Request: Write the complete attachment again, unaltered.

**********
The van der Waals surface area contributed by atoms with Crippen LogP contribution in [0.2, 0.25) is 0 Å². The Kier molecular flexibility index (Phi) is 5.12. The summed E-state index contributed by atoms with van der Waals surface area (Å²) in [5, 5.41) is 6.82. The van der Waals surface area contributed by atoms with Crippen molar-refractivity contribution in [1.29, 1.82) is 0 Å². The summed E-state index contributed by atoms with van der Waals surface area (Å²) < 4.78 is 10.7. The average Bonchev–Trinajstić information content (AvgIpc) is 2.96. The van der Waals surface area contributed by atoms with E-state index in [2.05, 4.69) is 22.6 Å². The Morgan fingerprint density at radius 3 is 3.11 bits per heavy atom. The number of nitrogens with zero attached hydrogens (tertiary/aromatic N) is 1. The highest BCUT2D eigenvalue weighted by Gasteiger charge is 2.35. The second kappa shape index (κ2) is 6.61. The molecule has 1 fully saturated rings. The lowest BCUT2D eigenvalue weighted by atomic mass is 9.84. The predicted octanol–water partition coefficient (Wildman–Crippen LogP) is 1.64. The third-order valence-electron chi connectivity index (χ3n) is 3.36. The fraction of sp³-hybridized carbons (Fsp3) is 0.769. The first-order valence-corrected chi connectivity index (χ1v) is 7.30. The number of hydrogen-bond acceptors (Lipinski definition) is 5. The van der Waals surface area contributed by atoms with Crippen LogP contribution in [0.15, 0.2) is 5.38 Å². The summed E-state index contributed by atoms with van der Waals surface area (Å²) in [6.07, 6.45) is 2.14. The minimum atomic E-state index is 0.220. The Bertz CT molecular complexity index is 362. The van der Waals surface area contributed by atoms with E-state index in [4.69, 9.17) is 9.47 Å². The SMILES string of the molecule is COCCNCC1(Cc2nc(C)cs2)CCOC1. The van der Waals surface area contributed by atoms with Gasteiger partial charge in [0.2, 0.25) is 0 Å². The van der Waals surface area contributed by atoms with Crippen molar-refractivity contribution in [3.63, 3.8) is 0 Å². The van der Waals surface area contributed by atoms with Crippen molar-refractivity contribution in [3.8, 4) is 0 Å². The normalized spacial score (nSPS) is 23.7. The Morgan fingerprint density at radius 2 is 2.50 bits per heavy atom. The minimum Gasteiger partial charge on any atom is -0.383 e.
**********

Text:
The van der Waals surface area contributed by atoms with Crippen LogP contribution in [0.2, 0.25) is 0 Å². The Kier molecular flexibility index (Phi) is 5.12. The summed E-state index contributed by atoms with van der Waals surface area (Å²) in [5, 5.41) is 6.82. The van der Waals surface area contributed by atoms with Crippen molar-refractivity contribution in [1.29, 1.82) is 0 Å². The summed E-state index contributed by atoms with van der Waals surface area (Å²) < 4.78 is 10.7. The average Bonchev–Trinajstić information content (AvgIpc) is 2.96. The van der Waals surface area contributed by atoms with E-state index in [2.05, 4.69) is 22.6 Å². The Morgan fingerprint density at radius 3 is 3.11 bits per heavy atom. The number of nitrogens with zero attached hydrogens (tertiary/aromatic N) is 1. The highest BCUT2D eigenvalue weighted by Gasteiger charge is 2.35. The second kappa shape index (κ2) is 6.61. The molecule has 1 fully saturated rings. The lowest BCUT2D eigenvalue weighted by atomic mass is 9.84. The predicted octanol–water partition coefficient (Wildman–Crippen LogP) is 1.64. The third-order valence-electron chi connectivity index (χ3n) is 3.36. The fraction of sp³-hybridized carbons (Fsp3) is 0.769. The first-order valence-corrected chi connectivity index (χ1v) is 7.30. The number of hydrogen-bond acceptors (Lipinski definition) is 5. The van der Waals surface area contributed by atoms with Crippen LogP contribution in [0.15, 0.2) is 5.38 Å². The summed E-state index contributed by atoms with van der Waals surface area (Å²) in [6.07, 6.45) is 2.14. The minimum atomic E-state index is 0.220. The Bertz CT molecular complexity index is 362. The van der Waals surface area contributed by atoms with E-state index in [4.69, 9.17) is 9.47 Å². The SMILES string of the molecule is COCCNCC1(Cc2nc(C)cs2)CCOC1. The van der Waals surface area contributed by atoms with Gasteiger partial charge in [0.2, 0.25) is 0 Å². The van der Waals surface area contributed by atoms with Crippen molar-refractivity contribution in [3.63, 3.8) is 0 Å². The van der Waals surface area contributed by atoms with Crippen molar-refractivity contribution in [3.8, 4) is 0 Å². The normalized spacial score (nSPS) is 23.7. The Morgan fingerprint density at radius 2 is 2.50 bits per heavy atom. The minimum Gasteiger partial charge on any atom is -0.383 e.